Emerald Bolts Caroline England A Magazine for Flash Fiction

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Bad Echoes


You laugh, your chin held high, your opaque eyes defiant. “You’re a married man; you’re outrageous,” you say. You say it clearly, but you’re drunk, dizzy with applause. You think you’re in a soundproof cell, strong and free with your bridle mum and half your life. So you place your hand on his knee and laugh again. “You are outrageous,” you say.
     You toss and turn in your hollow bed, bleached lips smacked with need. You close your eyes then stray, footfall heavy in honest white. Your hair is too black, your hands too big, but your hips move to an absent tune as you sleep.
     A storm outside wakes you from sotted rest. The music and the mania are replaced with silence and the howling wind. It tears through the trees, telling you, reminding you of his words. His careless and insidious words. And there’s crying, a distant pathetic bleat. You listen, ears finely tuned for the rend of a branch.
But there are no trees, no branches, no firm roots. Just litter strewn streets, neon lights and your pale wet face.





The Living


“But why?”
     She regards me, short fair hair, petite. Her features creased in polite confusion, pale eyes glued to mine, tiny hands held together outside her crisp uniform.
     She gives me a moment and I stare in disbelief, but her eyes don’t flicker; she holds my gape with those eyes, so calm, serene, so right.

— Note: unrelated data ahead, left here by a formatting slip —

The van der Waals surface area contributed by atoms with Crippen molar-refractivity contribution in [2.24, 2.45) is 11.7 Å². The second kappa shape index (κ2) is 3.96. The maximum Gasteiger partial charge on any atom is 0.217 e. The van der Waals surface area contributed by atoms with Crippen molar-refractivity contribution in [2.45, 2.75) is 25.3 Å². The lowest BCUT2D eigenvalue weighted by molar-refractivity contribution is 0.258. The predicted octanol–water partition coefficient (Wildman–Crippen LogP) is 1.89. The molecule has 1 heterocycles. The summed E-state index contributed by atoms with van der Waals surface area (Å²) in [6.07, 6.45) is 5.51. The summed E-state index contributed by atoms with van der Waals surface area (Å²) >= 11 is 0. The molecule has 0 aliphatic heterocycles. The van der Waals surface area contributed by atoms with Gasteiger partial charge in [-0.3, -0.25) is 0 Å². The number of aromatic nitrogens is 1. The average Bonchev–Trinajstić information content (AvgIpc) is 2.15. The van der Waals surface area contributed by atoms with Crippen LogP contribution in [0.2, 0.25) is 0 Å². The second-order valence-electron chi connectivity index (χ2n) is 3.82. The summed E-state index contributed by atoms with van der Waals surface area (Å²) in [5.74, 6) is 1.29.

The monitors wink above the bed, but the lines and bleeps mean nothing to me. They’ve elucidated in their flat chary tones, but it’s too surreal; my father, vibrant one moment, dying the next. I gaze at the man on the bed, welted with wires. I know its dad, but I don’t recognise him. Without the billow of his character, his body seems hollow; yet there he is, huge feet protruding from the narrow boat bed.
     “Because he’s my father; because I love him.”
     The words spurt from my mouth, louder than intended. But her cool gaze makes them sound scant.
     “And because he loves life, because he’s a fighter.”
     She shakes her head, almost imperceptibly.
     “You don’t even know him,” I yell.
     The near-death curtains are drawn, the chart still clasped in my fist. DO NOT RECUCCITATE it says. I touch my father’s face; skin pale and waxy, cheeks sunk. The lines of life that etched his face have vanished. I take a comb from my handbag, rake the fringe from his forehead. “Hey, you have no wrinkles,” I whisper.
     “It’s the consultant’s decision. He has the final word.” She blinks just a little too soon. “Now if you don’t mind…”
     She nods towards the ward, a forbearing look on her fine features. I have the living to attend to, I hear her say, but no words are spoken.
     I lean towards my father. His whiskers have grown overnight. “Don’t you dare bloody die,” I hiss.


    



- Caroline England (England)




Caroline England is a novelist and short story writer.
Born in Yorkshire, she studied Law at Manchester University and later worked as a solicitor. In addition to the publication of her short story collection, Watching Horsepats Feed the Roses, and her first novel, A Slight Diversion (both as ACHUKAbooks e-books), Caroline has had short stories and poems published in a variety of magazines such as Transmission, Parameter, Pipeline, Chimera, Lamport Court, Peace and Freedom Press, nr1, This Zine Will Change Your Life, Recusant, Succour, Pen Pusher, Positive Words, Twisted Tongue, 14 Magazine, Radgepacket, White Chimney, Visionary Tongue, Rain Dog, Crannog, Toasted Cheese Literary Journal, Carillon, The Text, Bad Language, Platinum Page, Litro, Swansea Review, Elohi Gadugi, Burning Houses, Streetcake, Sarasvati and The Ugly Tree.




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 Copyright © Emerald Bolts Magazine, 2012
The front page image is copyright © by Tony Kitterick, 2012